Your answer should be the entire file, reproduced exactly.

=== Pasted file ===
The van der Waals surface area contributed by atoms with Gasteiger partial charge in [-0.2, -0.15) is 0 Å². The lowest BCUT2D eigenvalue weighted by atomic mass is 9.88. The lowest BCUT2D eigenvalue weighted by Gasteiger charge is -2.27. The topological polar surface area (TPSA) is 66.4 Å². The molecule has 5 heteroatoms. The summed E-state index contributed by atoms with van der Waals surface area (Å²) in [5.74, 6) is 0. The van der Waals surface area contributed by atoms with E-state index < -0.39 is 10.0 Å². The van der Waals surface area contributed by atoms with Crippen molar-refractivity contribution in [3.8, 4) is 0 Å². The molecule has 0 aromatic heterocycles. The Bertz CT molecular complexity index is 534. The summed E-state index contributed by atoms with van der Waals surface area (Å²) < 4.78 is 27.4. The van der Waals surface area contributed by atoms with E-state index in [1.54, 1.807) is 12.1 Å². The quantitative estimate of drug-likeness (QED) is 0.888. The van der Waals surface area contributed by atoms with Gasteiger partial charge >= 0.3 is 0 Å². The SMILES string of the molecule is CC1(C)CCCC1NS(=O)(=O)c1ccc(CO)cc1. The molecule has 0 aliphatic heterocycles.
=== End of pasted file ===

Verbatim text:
The van der Waals surface area contributed by atoms with Gasteiger partial charge in [-0.2, -0.15) is 0 Å². The lowest BCUT2D eigenvalue weighted by atomic mass is 9.88. The lowest BCUT2D eigenvalue weighted by Gasteiger charge is -2.27. The topological polar surface area (TPSA) is 66.4 Å². The molecule has 5 heteroatoms. The summed E-state index contributed by atoms with van der Waals surface area (Å²) in [5.74, 6) is 0. The van der Waals surface area contributed by atoms with E-state index < -0.39 is 10.0 Å². The van der Waals surface area contributed by atoms with Crippen molar-refractivity contribution in [3.8, 4) is 0 Å². The molecule has 0 aromatic heterocycles. The Bertz CT molecular complexity index is 534. The summed E-state index contributed by atoms with van der Waals surface area (Å²) < 4.78 is 27.4. The van der Waals surface area contributed by atoms with E-state index in [1.54, 1.807) is 12.1 Å². The quantitative estimate of drug-likeness (QED) is 0.888. The van der Waals surface area contributed by atoms with Gasteiger partial charge >= 0.3 is 0 Å². The SMILES string of the molecule is CC1(C)CCCC1NS(=O)(=O)c1ccc(CO)cc1. The molecule has 0 aliphatic heterocycles.